Our trek through Los Nevados National Park ended in the colorful colonial town of Salento in the heart of Colombia's coffee growing area. We were picked up in vintage Willys jeeps which were built from 1941-1945 to be used as WWII utility trucks and driven to a nearby coffee plantation.
|Willys Jeep Ride|
Colombia is the third largest producer of coffee in the world after Brazil and Vietnam. Here at Finca El Ocaso Salento coffee is grown at nearly 6000 feet above sea level (considered mountain-grown) giving it specialty coffee status. The process starts with planting the coffee beans in river sand.
|Planting Coffee Beans|
The plant reaches maturity after 18 months when it blooms for the first time. The coffee fruit, called cherries, starts out green and after 9 months the fruit ripens to a vibrant red and is ready to be picked by hand.
Coffee plants produce twice a year for 5 years. The coffee beans are extracted from the fruit by a process called milling then washed and dried. The beans are finally roasted and ground producing what we now recognize as coffee.
Coffee Cherries to Ground Coffee
Salento is a cute town with brightly painted houses, shops selling local crafts, restaurants and of course a picturesque church in the town square.
Early the next morning we flew back to Bogotá for a city tour. We visited the historic old city known as La Candelaria. There was a time when this area was too dangerous to visit. Now the neighborhood is safe and trendy causing real estate prices to soar. For the most part the graffiti has been replaced with colorful murals.
|Street Murals in La Candelaria|
The main square, called Bolivar Square, was full of people out for a Sunday stroll or bike ride.
Our last stop was the Gold Museum. The museum has on display 6000 pieces of pre-Columbian artifacts, most made with gold.
We left Bogotá at the crack of dawn the following morning to visit the world famous Caño Cristales. To get there is quite a process. We arrived at the main airport where several groups of people met. Our names were called from a list and we were allowed to board a bus and driven to the military base on the other side of the airport. Here we were weighed along with our bags and had to wait for the weather to clear in La Macarena or so we were told. A third bus arrived with a man in uniform and suddenly we were allowed to board our plane, a twin prop which carried about 20 passengers. The flight took only an hour and we were mainly in the clouds. When we landed the man in uniform was greeted and photographed by other soldiers. Apparently he is a high ranking officer. There is a heavy military presence here. During the final years of the civil war (1999-2002), La Marcarena was part of the FARC guerrilla El Caguán DMZ (demilitarized zone). Today peace has been restored and the soldiers don't mind posing for photos with tourists.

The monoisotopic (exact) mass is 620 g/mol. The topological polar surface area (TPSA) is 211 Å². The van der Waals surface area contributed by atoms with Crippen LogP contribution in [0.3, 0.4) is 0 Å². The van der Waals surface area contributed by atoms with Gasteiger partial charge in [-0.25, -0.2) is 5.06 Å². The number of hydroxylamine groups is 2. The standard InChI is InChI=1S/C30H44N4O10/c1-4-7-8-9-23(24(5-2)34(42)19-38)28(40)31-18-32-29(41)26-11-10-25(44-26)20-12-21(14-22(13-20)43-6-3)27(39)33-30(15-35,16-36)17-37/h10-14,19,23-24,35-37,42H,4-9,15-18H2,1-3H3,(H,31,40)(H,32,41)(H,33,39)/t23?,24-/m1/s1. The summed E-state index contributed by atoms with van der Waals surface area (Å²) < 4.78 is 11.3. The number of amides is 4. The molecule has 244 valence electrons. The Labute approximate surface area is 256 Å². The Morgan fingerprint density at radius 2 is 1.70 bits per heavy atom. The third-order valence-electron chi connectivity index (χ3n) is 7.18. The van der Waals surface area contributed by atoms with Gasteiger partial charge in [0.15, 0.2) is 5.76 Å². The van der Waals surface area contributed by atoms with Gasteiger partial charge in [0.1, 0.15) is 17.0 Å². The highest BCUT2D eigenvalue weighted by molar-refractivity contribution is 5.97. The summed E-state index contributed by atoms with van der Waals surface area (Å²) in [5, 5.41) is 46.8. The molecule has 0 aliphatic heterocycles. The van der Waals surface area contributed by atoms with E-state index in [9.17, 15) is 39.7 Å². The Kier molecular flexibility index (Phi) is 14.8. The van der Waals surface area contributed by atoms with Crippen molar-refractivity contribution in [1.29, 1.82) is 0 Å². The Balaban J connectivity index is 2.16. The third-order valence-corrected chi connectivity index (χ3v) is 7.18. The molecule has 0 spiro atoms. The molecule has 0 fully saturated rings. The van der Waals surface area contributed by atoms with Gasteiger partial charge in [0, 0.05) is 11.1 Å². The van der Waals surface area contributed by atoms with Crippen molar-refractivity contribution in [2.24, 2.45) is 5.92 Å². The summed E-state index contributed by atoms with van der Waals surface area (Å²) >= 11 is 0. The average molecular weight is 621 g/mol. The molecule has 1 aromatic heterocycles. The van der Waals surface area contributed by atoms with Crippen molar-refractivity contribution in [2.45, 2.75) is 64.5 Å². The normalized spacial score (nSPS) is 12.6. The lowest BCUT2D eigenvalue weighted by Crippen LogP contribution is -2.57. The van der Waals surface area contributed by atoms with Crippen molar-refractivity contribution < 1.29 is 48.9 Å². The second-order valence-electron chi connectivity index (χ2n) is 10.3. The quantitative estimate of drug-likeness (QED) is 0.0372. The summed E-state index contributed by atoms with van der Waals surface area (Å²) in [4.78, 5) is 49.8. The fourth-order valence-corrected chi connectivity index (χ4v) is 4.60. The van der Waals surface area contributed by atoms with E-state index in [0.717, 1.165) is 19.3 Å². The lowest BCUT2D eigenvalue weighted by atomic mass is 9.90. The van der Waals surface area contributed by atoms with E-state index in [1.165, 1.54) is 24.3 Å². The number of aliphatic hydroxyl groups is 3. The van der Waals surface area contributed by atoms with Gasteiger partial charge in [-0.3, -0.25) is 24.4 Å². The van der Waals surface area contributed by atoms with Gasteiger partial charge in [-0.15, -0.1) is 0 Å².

|Soldier and Peggy in Macarena|
Visits to the river of Caño Cristales, also known as "The Crystal Spout" or "Liquid Rainbow", are tightly controlled to protect this fragile environment. Only a certain number of tourists are allowed in a certain area on a given day. Today the quota must have been met as we had to visit an alternate area. We climbed to a mirador (lookout) over the Guayabero River and crossed a plateau to reach a smaller tributary of Caño Cristales called Cristalitos. The unique Vellozia plants have adapted to growing on the nutrient poor solid rock surface of the tableland and are resistant to fire.
Cristalitos flowed raspberry-pink due to an aquatic plant growing in the riverbed.
At first I thought the plants were an algal bloom but the water is crystal clear and nutrient poor. Macarenia clavígera
The next day we were allowed to visit Caño Cristales and explored 5 branches of the river system. Caño Cristales drains the quartzite tableland of the Serrania de la Macarena mountains formed approximately 1.2 billion years ago. They are a western extension of the Guiana Shield in Venezuela, Guyana, and Brazil and are among the oldest exposed rocks in the world. The river flowed over the rocks creating many waterfalls, rapids and potholes called "giant's kettles". These circular pits are formed when harder rocks get trapped in cavities and scour out the softer rock in a circular motion.
We carefully made our way downriver on slippery wet rocks stopping to admire the many waterfalls cascading over staircased-rocks into crystal clear pools.
At a few points we actually had to cross the river but our local guide Walther was there to lend a helping hand.
Back at our hotel we were treated to a dinner of traditional cuisine and entertained by local dancers and musicians. The music and accompanying dance called the joropo originated in the llanos (plains) of Venezuela and Columbia with African, native South American and European influences. The dance involved a lot of foot stomping and twirling of the young women's colorful skirts.
We flew back to Bogotá on July 13 to prepare for the next chapter of our Colombian saga, a 12-day tour to look for some of Colombia's 1900 species of birds! Stay tuned to see how many we find.
We hope all is well back home,
Peggy and Marc